This country is in the midst of a housing crisis — a devastating housing crisis reminiscent of the 1930s — and no one, not the government, not private industry, seems to be able to fix it. Well, there is a strategy out there that has quietly been proposed that could stop the bleeding, and incredibly no one seems to be talking about it. First, let’s set the stage.
Right now, there are reportedly 4.8 million American homes in foreclosure — or close to it — with no end in sight. In fact, housing prices dropped another 3.6% in April 2011 compared to April 2010. Foreclosures are the financial Ebola virus of a modern economy. A foreclosure can destroy the lives of the homeowner and his family, but it doesn’t stop there. Because the virus is so contagious, a foreclosure on a given block immediately lowers the value of every other house on the block, which of course tends to induce more foreclosures. In this way neighborhoods or even towns can be ruined. The recent April housing price figures could signal the much dreaded “double-dip” in the American real estate market, which could seriously slow down or imperil the recovery as a whole.
Realizing the immense magnitude of the problem, the government has tried to help. The T.A.R.P. program was designed to give money to banks which presumably would then lend it out to people who needed it, including homeowners. The government also created a mortgage modification program, but it has been heretofore a dismal failure because it gave the banks — which have the money — little or no incentive to take immediate, upfront losses. This proves once again that what goes around doesn’t necessarily come around.
[Related: Why the Home Loan Mod Program is Failing]
So is there any mortgage modification design out there that would both enable the homeowner to make affordable payments on a reasonably (and now lower) valued home, AND create a real incentive for banks to implement such a modification program?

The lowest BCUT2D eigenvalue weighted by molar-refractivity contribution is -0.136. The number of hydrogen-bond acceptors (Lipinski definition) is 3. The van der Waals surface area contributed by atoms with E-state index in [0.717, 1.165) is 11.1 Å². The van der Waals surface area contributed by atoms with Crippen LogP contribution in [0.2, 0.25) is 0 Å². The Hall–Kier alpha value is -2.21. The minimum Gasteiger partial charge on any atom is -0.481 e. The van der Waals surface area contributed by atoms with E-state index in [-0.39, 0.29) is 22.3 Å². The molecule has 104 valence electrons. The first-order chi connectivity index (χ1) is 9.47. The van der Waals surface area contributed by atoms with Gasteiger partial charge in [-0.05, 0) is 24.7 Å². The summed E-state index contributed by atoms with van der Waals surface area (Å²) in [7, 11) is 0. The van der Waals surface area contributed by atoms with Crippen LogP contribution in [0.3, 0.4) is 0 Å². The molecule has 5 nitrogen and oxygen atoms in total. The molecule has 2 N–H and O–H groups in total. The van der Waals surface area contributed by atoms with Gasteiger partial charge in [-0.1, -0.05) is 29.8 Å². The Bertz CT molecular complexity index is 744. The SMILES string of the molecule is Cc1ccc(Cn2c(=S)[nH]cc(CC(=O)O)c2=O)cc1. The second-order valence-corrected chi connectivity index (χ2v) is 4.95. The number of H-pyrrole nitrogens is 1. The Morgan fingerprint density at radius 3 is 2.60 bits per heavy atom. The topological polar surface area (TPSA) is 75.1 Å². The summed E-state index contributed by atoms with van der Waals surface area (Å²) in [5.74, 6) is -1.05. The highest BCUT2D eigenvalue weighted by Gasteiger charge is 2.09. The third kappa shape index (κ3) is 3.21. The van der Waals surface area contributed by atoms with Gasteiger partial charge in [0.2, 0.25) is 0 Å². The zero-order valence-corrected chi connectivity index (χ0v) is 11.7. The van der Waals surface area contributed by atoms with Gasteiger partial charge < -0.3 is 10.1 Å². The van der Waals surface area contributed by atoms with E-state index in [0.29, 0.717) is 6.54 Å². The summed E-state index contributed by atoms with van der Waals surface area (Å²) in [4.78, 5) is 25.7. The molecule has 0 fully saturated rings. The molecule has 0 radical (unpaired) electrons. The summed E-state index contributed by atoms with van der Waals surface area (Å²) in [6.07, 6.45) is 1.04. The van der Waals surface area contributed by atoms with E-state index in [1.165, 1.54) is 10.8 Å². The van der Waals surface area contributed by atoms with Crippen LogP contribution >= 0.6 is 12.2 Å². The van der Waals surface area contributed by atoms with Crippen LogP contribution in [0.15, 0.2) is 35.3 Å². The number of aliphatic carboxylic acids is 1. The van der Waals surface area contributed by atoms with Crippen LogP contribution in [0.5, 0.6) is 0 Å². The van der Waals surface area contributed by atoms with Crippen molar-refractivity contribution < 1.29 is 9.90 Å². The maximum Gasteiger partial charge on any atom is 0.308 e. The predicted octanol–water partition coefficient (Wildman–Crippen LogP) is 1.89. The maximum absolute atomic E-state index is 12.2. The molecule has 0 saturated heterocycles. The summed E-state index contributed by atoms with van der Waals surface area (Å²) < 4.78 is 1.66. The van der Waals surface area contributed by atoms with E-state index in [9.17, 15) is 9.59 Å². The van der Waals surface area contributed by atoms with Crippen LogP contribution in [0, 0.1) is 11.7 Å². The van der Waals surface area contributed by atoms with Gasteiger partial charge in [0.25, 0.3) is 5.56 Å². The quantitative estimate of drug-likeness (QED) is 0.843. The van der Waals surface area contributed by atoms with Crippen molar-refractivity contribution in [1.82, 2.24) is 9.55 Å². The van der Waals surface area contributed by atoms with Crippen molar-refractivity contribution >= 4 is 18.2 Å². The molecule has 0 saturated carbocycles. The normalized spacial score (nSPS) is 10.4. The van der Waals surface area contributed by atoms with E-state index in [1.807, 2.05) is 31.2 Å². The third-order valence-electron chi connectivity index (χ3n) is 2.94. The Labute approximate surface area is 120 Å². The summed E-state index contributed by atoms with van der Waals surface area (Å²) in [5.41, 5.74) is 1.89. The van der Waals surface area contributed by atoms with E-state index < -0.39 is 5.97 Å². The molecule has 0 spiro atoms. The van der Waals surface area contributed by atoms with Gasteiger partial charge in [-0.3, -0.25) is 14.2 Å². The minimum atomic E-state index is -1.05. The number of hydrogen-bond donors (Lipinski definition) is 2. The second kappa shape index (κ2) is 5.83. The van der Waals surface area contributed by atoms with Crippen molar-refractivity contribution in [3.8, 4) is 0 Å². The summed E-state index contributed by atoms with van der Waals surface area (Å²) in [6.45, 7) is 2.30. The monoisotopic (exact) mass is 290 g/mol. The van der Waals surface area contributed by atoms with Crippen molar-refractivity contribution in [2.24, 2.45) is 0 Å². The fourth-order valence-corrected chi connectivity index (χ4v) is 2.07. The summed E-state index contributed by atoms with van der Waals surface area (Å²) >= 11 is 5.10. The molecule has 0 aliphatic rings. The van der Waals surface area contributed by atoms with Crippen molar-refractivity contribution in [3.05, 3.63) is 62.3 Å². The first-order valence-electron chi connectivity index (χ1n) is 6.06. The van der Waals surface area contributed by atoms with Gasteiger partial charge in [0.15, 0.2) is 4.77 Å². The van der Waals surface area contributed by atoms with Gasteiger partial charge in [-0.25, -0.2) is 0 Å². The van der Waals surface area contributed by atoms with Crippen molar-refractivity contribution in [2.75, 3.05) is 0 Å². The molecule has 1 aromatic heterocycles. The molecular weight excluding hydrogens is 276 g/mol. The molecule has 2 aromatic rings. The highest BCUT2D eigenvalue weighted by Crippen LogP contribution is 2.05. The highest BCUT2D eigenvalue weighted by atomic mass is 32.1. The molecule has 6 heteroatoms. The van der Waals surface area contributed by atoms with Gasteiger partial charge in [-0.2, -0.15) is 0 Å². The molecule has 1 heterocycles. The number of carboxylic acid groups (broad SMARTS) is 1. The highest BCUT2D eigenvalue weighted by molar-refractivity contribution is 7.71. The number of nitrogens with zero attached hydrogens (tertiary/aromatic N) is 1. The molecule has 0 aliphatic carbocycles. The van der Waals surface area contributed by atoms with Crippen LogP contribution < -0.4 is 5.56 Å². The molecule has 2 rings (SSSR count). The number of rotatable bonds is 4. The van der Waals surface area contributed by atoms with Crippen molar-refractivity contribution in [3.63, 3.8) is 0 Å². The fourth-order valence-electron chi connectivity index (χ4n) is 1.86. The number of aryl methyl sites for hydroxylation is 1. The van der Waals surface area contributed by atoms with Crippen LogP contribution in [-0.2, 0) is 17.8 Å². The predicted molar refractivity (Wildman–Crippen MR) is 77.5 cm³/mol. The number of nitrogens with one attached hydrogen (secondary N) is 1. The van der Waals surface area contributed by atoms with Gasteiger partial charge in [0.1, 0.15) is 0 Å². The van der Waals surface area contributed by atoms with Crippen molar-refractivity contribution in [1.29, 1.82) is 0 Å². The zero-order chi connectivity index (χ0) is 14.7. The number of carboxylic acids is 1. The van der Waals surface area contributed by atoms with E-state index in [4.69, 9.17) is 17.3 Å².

My friends, say hello to SAM. I’m talking about neither the piano player in “Casablanca,” nor surface to air missiles. I am talking about the Shared Appreciation Mortgage. You’ve never heard of SAM, eh? As you’ll see if you keep reading, there are many reasons why you don’t know SAM; but I believe you’ll be hearing a great deal about him — I mean it — very soon.
A shared appreciation mortgage is one for which a lender charges the homeowner a lower rate of interest in exchange for a piece of the appreciation in the home when it is eventually sold or refinanced. Very generally speaking, SAM interest rates are fixed, and payments are based on a 30-year amortization schedule, but typically the borrower must sell or refinance within a designated time frame, often 10 years.
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SAMs have had a relatively short history in the US. They were first introduced over 30 years ago, as a reaction to the astonishingly high interest rates of the late 1970s and early 1980s. But they never caught on, probably for several reasons, such as the economic reason that 18% interest rates happily didn’t last very long, and for the cultural reason that splitting the gain on your home with the bank seemed somehow un-American.
Recently Fannie Mae, long a major source of liquidity in the secondary mortgage market, has imploded at a cost to the taxpayers of nearly $1 trillion. Few people today remember that Fannie Mae and the whole idea of the 30-year mortgage were themselves brilliant and innovative New Deal responses to the last foreclosure crisis — in the 1930s. They didn’t solve the problem — it took a world war to do that — but they did help, in part by letting people know that the government cared about their problem. But they were great ideas then, not now. In fact I believe that those two ideas, over the course of seven or eight decades, helped create the problem we have today, but I will save that discussion for another day.
The simple point is that we desperately need brilliant and innovative — and different — responses to the current problem whose impact on this generation and the next cannot be understated. And I’m afraid that we need those responses last week.
Play It Again, SAM (cont.) »
Image: C.P.Storm, via Flickr.com